Today we share the news of Buddhist philosopher and Soka Gakkai International (SGI) President Daisaku Ikeda’s passing and the impacts of his life and work.
Fear and anger can be overpowering. Especially when they’re grounded in past and deeply personal experience. While our fears may feel justified they can also hold us back from accomplishing our goals and living a happy life. Today we’re talking about how to uproot those tendencies in our lives and transform them for our happiness.
Today’s guest, Krithi Byadgi, of San Francisco, shares how she used her Buddhist practice to transform her deep anger and fear into the courage and joy needed to strive for a harmonious family and her dream career.
Discussions on Youth, p. 410
“On Attaining Buddhahood in This Lifetime,” The Writings of Nichiren Daishonin, vol. 1, p. 4
Amid a painful reality that can’t be changed, like a family member’s terminal disease, how can we still create hope? Today we’re discussing how tapping into our Buddhability—the limitless wisdom, courage, and compassion we each possess—can help us transform our attitude, create a beautiful life, and accomplish our dreams amid a difficult reality.
Our guest is Jonathan Cheng, of New York City, who shares how he is courageously accomplishing his dreams as a filmmaker to honor his parents and fight for their eternal happiness.
7:52 Why Jonathan decided to start chanting
10:26 Developing confidence in college and finding your place
13:30 Starting your first post-college job
25:28 Navigating grief at the height of COVID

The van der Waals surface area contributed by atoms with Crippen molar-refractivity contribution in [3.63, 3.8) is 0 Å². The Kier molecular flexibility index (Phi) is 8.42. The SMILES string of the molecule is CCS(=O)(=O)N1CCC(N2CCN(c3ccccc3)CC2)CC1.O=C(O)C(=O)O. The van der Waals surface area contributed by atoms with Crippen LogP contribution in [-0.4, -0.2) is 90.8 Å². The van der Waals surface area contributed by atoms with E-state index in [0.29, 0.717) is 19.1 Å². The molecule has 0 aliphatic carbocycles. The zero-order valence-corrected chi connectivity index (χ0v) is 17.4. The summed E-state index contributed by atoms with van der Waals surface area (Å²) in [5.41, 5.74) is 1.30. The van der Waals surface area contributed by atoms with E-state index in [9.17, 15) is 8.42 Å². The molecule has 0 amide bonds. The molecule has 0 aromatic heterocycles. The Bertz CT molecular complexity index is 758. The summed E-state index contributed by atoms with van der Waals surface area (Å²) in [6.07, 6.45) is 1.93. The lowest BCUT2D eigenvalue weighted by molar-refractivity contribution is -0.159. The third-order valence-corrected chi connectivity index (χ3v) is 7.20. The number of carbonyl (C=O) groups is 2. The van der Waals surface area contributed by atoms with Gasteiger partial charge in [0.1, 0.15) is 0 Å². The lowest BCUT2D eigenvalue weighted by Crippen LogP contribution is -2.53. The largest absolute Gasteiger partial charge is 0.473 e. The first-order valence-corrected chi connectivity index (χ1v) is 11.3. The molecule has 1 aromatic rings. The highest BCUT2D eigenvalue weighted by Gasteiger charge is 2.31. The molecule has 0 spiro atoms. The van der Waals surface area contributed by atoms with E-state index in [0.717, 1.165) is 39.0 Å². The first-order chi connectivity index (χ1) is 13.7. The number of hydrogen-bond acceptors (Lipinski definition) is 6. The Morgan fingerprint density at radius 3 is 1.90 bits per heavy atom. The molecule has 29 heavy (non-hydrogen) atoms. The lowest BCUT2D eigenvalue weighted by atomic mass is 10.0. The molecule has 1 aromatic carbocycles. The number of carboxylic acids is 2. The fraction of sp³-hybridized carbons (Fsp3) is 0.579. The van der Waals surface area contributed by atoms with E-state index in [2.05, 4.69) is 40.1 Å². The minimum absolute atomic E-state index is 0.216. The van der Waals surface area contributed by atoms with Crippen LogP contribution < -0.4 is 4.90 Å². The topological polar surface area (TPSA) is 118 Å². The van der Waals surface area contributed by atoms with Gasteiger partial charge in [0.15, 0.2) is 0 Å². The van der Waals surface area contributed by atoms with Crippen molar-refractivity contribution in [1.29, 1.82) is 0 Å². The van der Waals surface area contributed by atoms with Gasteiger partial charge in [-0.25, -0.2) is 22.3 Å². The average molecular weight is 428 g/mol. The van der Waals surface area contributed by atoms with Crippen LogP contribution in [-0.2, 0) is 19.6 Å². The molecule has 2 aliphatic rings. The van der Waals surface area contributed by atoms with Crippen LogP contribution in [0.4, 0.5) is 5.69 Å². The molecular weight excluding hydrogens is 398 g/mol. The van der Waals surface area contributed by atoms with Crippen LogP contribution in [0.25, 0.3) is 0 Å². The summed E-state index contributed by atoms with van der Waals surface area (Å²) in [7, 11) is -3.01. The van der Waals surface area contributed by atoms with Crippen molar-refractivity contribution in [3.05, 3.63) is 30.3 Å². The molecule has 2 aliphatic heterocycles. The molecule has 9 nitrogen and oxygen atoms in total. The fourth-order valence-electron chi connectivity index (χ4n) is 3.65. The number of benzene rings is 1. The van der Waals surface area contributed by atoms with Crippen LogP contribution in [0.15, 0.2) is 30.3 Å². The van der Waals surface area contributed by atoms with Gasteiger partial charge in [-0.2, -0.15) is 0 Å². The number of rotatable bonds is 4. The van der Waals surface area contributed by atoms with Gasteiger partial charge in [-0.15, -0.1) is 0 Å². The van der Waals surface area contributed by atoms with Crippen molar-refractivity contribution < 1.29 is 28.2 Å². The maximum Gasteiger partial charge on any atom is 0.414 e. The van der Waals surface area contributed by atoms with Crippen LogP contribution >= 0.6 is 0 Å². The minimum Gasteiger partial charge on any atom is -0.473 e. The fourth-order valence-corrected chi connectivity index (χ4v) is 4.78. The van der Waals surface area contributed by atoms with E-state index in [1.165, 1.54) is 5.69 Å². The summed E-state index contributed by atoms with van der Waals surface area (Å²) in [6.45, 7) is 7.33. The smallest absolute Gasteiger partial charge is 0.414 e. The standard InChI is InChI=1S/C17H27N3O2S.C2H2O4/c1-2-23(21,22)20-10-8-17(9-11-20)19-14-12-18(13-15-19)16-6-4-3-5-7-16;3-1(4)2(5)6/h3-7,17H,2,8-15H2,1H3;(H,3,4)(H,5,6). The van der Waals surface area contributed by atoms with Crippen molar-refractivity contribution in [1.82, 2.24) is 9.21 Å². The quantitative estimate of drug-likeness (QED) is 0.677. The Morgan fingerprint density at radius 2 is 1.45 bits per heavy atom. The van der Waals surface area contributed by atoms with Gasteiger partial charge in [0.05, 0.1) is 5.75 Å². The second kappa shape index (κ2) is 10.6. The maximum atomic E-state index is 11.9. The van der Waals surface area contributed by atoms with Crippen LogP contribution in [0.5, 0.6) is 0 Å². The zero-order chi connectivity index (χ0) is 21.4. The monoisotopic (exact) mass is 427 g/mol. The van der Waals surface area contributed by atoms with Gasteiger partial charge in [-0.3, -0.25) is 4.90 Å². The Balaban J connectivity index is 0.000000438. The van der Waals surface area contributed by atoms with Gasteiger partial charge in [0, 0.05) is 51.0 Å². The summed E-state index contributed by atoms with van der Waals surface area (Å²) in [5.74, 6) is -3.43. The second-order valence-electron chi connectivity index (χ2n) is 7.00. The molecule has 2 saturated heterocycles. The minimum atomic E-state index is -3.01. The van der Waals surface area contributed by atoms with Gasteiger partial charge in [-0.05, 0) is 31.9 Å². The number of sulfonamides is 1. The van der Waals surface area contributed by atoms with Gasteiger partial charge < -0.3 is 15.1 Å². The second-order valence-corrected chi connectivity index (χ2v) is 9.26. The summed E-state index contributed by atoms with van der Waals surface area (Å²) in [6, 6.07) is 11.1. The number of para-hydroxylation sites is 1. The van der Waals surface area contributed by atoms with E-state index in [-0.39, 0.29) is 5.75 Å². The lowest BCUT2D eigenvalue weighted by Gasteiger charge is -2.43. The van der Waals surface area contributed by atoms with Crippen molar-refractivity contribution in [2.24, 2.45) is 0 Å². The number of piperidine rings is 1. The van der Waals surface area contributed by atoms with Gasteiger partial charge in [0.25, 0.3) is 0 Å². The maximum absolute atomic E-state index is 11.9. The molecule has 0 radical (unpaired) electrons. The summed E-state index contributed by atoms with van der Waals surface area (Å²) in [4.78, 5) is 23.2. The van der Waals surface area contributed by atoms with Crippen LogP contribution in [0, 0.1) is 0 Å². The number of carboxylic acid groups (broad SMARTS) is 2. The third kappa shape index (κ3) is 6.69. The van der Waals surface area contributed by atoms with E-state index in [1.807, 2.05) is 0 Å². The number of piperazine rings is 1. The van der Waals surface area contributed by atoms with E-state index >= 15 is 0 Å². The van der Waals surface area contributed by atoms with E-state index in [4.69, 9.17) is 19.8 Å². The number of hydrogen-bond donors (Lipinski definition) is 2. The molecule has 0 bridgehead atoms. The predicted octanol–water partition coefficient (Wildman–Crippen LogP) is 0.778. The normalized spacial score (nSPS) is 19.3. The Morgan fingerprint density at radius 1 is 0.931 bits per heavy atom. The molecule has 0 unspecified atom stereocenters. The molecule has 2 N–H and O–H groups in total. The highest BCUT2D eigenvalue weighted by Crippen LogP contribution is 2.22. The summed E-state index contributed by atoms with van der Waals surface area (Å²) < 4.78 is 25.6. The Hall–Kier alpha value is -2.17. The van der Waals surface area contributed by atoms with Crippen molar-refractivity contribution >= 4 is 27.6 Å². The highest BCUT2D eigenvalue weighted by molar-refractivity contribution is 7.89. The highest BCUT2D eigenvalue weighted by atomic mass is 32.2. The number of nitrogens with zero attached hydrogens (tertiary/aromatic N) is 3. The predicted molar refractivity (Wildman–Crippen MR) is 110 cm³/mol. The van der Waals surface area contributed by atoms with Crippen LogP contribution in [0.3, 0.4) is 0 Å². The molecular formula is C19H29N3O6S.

31:48 Finding meaning in our struggles
39:31 Finding courage to fight for your dreams
Discussions on Youth, p. 26
“Letter to the Brothers,” The Writings of Nichiren Daishonin, vol. 1, p. 499
Hope is a Decision, p. 6
Today, we have for you the season finale of Buddhability Season 1, and we’re so excited to share some big updates about the show.
We’ve just passed the three-year anniversary of launching Buddhability, and with it, a huge milestone, surpassing 1 million podcast downloads, and well over 100 episodes. Thank you for your support and dedication to sharing the show all this time.
Alongside this milestone, we’re welcoming a brand-new host who you’ll meet on today’s episode. Cassidy Bradford shares a little of her story and we discuss what we’ve loved about the podcast so far. Thank you for joining us along this journey and we’re looking forward to seeing you again later this fall.
Today, October 2nd, marks the three year anniversary since our launch! We are also celebrating a milestone- hitting 1 million downloads! To commemorate this, we're going to be closing out with an exciting season finale next week. Stay tuned.
Here's today's question: How can Buddhism help me with this stress caused by chronic physical pain? How can I be happy living with chronic illness?
Buddhism teaches that falling to illness is not a form of failure or defeat. In fact illness can be an inspiration to bring out our best, most resilient selves.
Here’s today’s question: Do I have to believe in chanting Nam-myoho-renge-kyo for it to work?
This is a question nearly every person who starts to chant has in the back of their mind. Unless spirituality or a chanting-like practice has already been part of your life for a while, it can feel very new and hard to believe in.
We want to approach this question from a few angles but first, to answer it directly: no, when you first start chanting, you do not have to believe in it or understand it for it to work.